As you open the doors of your business for the very first time you will be struck with the responsibility of making decisions. They will come from every direction and it will seem incredibly overwhelming. Each and every choice you make could have a significant impact on your business, and making the right decision could determine whether or not your company lives to see tomorrow.
Though this may seem daunting, there IS in fact something that you can do about it. Rather than making all of those choices on your own, you should consider taking on a business mentor.
The Role of a Business Mentor
So what is a business mentor exactly? How do they help you? The thing to remember about business is that no matter what you are facing and no matter how hard it seems, there is someone who has been there before, and they have not only faced the challenge; they have actually succeeded. Now there are those who might say that the best way to overcome a challenge is to take it on yourself, but seriously, why do that when someone can just give you the answer and you can move on? A business mentor is exactly the person to do this, and they will help you with no benefit to themselves other than the satisfaction of seeing you succeed.
The Process of Finding a Mentor
Government Based Mentors
Believe it or not there are actually a number of government organizations that will help you to find a mentor, especially as a small business owner. These mentors can be obtained either online or in person:
- SCORE: This organization is sponsored by SBA and provides free, confidential mentoring to the aspiring business owner. This is accomplished through a nationwide network of executives, leaders, volunteers, etc. SCORE is a multipurpose organization, providing mentoring either online or in person, whichever is more convenient for you.
- SBDC’s: This is a small business development center, and it is designed to help small business owners find their footing. With an SBDC you can obtain financial counseling, marketing advice, and other guidance. In fact, some SBDC’s will actually assist with information technology, manufacturing, etc. There is a lot to learn, but there is no reason or you to learn it by yourself.
- WBC: It is recognized that women may have unique needs in business, particularly in the entrepreneurial side of things. A Women’s Business Center will help women to start and grow their small business with the aid of nearly one hundred educational centers. This source of support is particular key if you’re thinking of pursuing one of the much sought after business grants for women.
- Veteran’s Business Outreach Centers: The centers supply veterans with small business development services such as business coaching, consulting and mentorship.
- Minority Business Development Agency: specialized advisors help minority and underserved population company owners gain access to contracts, market research, capital and entrepreneurial consulting and mentoring.
Looking for more? Don’t worry, there are plenty of additional programs out there to provide assistance, all of which can be found at Business.USA.gov.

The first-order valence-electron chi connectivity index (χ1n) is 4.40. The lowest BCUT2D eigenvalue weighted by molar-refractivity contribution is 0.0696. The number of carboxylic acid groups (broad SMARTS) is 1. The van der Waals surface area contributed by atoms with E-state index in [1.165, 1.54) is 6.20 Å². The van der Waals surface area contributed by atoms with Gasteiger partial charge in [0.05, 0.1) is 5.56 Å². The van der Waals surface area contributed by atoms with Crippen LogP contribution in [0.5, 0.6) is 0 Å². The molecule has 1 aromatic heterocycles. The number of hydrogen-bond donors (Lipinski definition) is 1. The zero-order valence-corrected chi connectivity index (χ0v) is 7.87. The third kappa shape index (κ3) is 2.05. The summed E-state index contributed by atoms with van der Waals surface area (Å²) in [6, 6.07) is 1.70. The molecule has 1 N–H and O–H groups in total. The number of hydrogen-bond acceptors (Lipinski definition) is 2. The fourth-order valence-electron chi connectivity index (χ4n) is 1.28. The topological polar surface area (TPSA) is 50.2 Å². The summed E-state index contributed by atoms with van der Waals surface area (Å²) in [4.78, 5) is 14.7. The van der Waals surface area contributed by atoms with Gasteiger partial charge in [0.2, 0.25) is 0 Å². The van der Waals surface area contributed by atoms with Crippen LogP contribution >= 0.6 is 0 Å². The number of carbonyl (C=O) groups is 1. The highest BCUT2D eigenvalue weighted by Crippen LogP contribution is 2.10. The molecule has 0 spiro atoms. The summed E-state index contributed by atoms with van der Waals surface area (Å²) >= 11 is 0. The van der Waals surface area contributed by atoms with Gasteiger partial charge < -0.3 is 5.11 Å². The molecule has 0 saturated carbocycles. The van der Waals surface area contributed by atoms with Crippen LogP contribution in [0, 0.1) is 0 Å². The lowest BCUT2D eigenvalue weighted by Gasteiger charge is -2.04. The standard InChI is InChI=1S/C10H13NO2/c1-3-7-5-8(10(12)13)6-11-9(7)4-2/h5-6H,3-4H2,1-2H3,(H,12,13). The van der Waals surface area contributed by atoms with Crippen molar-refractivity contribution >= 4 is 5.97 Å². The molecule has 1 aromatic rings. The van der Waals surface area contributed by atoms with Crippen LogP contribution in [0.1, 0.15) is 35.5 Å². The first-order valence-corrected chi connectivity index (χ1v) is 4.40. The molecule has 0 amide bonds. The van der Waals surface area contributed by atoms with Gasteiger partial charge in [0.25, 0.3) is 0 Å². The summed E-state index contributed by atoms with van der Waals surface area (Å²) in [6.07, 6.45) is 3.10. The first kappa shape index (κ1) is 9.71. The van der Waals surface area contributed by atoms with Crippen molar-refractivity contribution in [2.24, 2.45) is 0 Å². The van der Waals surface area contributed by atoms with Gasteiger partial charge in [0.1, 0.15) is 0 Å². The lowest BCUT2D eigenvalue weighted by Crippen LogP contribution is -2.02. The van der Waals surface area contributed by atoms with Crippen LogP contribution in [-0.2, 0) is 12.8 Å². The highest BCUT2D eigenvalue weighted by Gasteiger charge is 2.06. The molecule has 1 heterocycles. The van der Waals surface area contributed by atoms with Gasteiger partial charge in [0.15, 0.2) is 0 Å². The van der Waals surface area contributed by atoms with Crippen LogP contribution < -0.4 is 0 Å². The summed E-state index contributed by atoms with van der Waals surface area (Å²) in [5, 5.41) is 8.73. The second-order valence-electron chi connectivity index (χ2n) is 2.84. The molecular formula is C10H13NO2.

Taking Advantage of Trade Associations
There are many trade associations that work to offer mentor services which will undoubtedly help you to build your business with little to no problem. Typically, such programs will be conducted through one on one mentoring sessions, and there are also group sessions for those who are interested. For an even better experience, business owners can be connected with several different mentors.
Government Contractors Mentoring
Selling to the federal government is an entirely different task and you might need a special mentorship to participate in such business transactions. The General Services Administration does provide a program which will encourage the larger contractors to aid small businesses in their endeavors.
Inside Your Own Network
They say it’s “all in who you know”, and that is not incorrect. Do you have an old boss that inspired you? What about friends or acquaintances? You can’t be the only person you know that has ever tried to start a business, and perhaps some of your network has been successful. In this case, you should seek advice from within and make sure you follow the words of those who have already made success for themselves.
One on One with a Mentor
Once you do make the leap of faith and start speaking with a mentor, make sure that the relationship ill be mutually beneficial, and of course, mind the following tips:
- Don’t waste the mentor’s time by not being prepared!
- Know how to run your business properly; your mentor should not be running the business or making decisions for you.
- Plan everything in advance. Before your session is actually scheduled, make sure you plan every single thing in advance such as your business goals, obstacles you are facing, or even regulatory requirements that you donít understand. This goes hand in hand with being prepared and not wasting the mentor’s time.
- During the session, make sure that you take notes and review them later on.
- Finally, when the session ends, thank the mentor for their time and assistance.